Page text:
• Expect the Unexpected
  • June 1, 2010
  • Law Firm: Withers Bergman LLP/Withers LLP - New Haven Office
  • Recent events, including clouds of volcanic ash, record snowfalls, rail strikes, and a potential swine flu epidemic, have caused major disruption to UK employers.

    To help organisations with contingency planning, we set out below a checklist of some of the employment-related issues that could arise in a contingency planning exercise.


    • Consider whether and how to involve employees with planning.
    • Use any existing consultation mechanisms such as staff councils or trade unions.

    Illness, injury and epidemics

    • Check your absence and sickness policies and payment levels they commit you to.
    • Consider the impact of large numbers of employees being absent unexpectedly.

    Closed schools and sick dependants

    • Check your policies on time off when care arrangements fall through or dependants fall ill.
    • Remember the statutory rights that employees might rely on: holiday, time off in emergencies or parental leave.
    • Consider whether you could sustain more generous contractual rights in a large-scale emergency.

    Travel disruption and remote working

    • Draw up reporting rules that will apply to employees who cannot get to work.
    • Draw up a remote working policy or adapt any existing policy for emergencies.
    • Decide which jobs can be done remotely.
    • Make sure there is enough technological support for key employees to work away from the office.
    • Set out absence and payment policies for employees who cannot work remotely.

    Health, safety and security

    • Issue guidelines on health and safety to employees working remotely.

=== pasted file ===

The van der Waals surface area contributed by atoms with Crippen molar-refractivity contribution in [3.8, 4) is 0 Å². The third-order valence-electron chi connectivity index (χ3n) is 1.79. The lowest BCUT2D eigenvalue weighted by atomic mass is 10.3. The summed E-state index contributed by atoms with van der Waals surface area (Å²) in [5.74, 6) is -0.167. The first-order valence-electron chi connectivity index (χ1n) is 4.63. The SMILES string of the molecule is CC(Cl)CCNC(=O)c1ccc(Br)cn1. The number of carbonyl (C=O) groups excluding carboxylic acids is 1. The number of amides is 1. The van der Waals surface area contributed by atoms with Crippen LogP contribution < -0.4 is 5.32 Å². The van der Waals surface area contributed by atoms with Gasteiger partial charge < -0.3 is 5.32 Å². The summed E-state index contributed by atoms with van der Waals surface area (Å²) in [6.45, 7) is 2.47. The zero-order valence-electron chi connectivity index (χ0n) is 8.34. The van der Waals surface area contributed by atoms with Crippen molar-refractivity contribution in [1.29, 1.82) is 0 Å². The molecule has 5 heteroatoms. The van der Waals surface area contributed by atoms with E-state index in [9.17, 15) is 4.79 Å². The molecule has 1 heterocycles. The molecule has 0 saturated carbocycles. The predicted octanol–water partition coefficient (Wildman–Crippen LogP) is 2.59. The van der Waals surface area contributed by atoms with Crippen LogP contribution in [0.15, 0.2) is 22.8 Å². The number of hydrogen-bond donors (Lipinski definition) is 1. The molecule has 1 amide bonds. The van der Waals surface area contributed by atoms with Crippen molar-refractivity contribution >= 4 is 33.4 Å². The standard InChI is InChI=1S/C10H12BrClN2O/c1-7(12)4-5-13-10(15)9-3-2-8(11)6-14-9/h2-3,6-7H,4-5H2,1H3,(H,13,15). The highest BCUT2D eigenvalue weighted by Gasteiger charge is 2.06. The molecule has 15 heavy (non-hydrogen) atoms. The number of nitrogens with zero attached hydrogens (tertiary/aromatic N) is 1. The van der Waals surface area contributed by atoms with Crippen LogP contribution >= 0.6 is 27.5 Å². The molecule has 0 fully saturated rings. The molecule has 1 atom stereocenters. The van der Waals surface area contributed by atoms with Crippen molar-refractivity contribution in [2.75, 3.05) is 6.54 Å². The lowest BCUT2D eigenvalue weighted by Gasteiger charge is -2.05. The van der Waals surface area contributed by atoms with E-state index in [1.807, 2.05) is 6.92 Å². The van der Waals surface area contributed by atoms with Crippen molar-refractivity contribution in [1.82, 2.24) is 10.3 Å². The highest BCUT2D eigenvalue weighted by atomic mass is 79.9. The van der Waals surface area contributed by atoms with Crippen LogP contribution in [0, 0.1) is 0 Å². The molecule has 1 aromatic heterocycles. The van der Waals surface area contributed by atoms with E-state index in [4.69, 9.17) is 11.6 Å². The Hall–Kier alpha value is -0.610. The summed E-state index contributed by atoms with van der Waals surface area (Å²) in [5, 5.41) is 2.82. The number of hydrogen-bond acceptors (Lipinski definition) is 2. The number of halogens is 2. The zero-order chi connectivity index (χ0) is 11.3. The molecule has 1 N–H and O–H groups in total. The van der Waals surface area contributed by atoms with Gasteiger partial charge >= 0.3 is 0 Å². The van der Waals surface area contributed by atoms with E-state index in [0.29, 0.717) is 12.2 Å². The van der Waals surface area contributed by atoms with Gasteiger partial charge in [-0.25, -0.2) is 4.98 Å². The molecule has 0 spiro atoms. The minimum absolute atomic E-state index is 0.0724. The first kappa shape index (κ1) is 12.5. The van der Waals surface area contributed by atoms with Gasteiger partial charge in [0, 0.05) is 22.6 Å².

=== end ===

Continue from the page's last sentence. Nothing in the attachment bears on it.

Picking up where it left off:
• Put in place measures to protect confidential information from accidental disclosure or loss.
    • Consider how to protect the safety and security of office equipment away from the office.

    Business travellers should

    • Not be penalised financially for travel disruption.
    • Be helped with accommodation and alternative means of travel, despite the cost.
    • Not be pressurised into taking undue risks in order to get back to work.

    Temporary solutions

    • Factor the costs of emergency temporary staff into your planning.
    • Make sure that temporary contracts are drafted flexibly to cover changing business needs.

    Keeping up to date

    • You may need to update contracts, policies or handbooks to cover contingency planning.
    • Check whether your contracts and policies allow for this.
    • Consult with employees, employee representatives or unions as appropriate.
    • Deal fairly with any objections.
    • Consider how to communicate any changes.

    Keeping trouble at bay

    • Check whether changes have a potentially discriminatory effect and whether you could defend them.
    • Put training or briefings in place to make sure that managers make fair, consistent, non-discriminatory decisions in applying changed policies and procedures.
    • Consider whether you need to monitor remote working.
    • Check whether abuse of absence policies is covered in your disciplinary procedure.